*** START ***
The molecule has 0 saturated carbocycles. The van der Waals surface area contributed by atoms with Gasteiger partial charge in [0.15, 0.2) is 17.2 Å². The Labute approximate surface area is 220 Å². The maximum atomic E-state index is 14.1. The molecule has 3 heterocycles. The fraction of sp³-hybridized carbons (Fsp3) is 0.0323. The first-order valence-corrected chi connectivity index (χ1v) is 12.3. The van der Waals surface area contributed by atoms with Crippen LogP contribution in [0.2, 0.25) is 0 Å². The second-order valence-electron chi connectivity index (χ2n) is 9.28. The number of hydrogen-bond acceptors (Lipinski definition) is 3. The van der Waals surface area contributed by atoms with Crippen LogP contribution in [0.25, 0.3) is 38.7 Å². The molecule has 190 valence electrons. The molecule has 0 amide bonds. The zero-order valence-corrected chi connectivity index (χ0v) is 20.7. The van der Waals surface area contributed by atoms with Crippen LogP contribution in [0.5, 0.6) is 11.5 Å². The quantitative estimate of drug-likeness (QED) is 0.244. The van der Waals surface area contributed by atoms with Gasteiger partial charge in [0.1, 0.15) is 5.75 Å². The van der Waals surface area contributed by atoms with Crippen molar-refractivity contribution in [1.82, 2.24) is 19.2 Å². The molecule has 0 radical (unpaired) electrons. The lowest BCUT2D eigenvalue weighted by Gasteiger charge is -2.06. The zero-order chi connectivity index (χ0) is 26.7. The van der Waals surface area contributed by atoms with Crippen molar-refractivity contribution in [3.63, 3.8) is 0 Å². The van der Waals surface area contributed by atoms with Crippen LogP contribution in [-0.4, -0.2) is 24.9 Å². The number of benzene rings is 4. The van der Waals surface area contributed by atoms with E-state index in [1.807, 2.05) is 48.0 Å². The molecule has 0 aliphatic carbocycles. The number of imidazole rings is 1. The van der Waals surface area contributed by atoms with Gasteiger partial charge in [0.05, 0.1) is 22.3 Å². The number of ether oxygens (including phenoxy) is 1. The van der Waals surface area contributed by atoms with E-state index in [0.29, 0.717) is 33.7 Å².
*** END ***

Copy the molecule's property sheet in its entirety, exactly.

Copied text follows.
The molecule has 0 saturated carbocycles. The van der Waals surface area contributed by atoms with Gasteiger partial charge in [0.15, 0.2) is 17.2 Å². The Labute approximate surface area is 220 Å². The maximum atomic E-state index is 14.1. The molecule has 3 heterocycles. The fraction of sp³-hybridized carbons (Fsp3) is 0.0323. The first-order valence-corrected chi connectivity index (χ1v) is 12.3. The van der Waals surface area contributed by atoms with Crippen LogP contribution in [0.2, 0.25) is 0 Å². The second-order valence-electron chi connectivity index (χ2n) is 9.28. The number of hydrogen-bond acceptors (Lipinski definition) is 3. The van der Waals surface area contributed by atoms with Crippen LogP contribution in [0.25, 0.3) is 38.7 Å². The molecule has 190 valence electrons. The molecule has 0 amide bonds. The zero-order valence-corrected chi connectivity index (χ0v) is 20.7. The van der Waals surface area contributed by atoms with Crippen LogP contribution in [0.5, 0.6) is 11.5 Å². The quantitative estimate of drug-likeness (QED) is 0.244. The van der Waals surface area contributed by atoms with Gasteiger partial charge in [0.1, 0.15) is 5.75 Å². The van der Waals surface area contributed by atoms with Crippen molar-refractivity contribution in [1.82, 2.24) is 19.2 Å². The molecule has 0 radical (unpaired) electrons. The lowest BCUT2D eigenvalue weighted by Gasteiger charge is -2.06. The zero-order chi connectivity index (χ0) is 26.7. The van der Waals surface area contributed by atoms with Crippen molar-refractivity contribution in [3.63, 3.8) is 0 Å². The van der Waals surface area contributed by atoms with Crippen LogP contribution in [-0.4, -0.2) is 24.9 Å². The number of benzene rings is 4. The van der Waals surface area contributed by atoms with E-state index in [1.807, 2.05) is 48.0 Å². The molecule has 0 aliphatic carbocycles. The number of imidazole rings is 1. The van der Waals surface area contributed by atoms with Gasteiger partial charge in [0.05, 0.1) is 22.3 Å². The number of ether oxygens (including phenoxy) is 1. The van der Waals surface area contributed by atoms with E-state index in [0.29, 0.717) is 33.7 Å².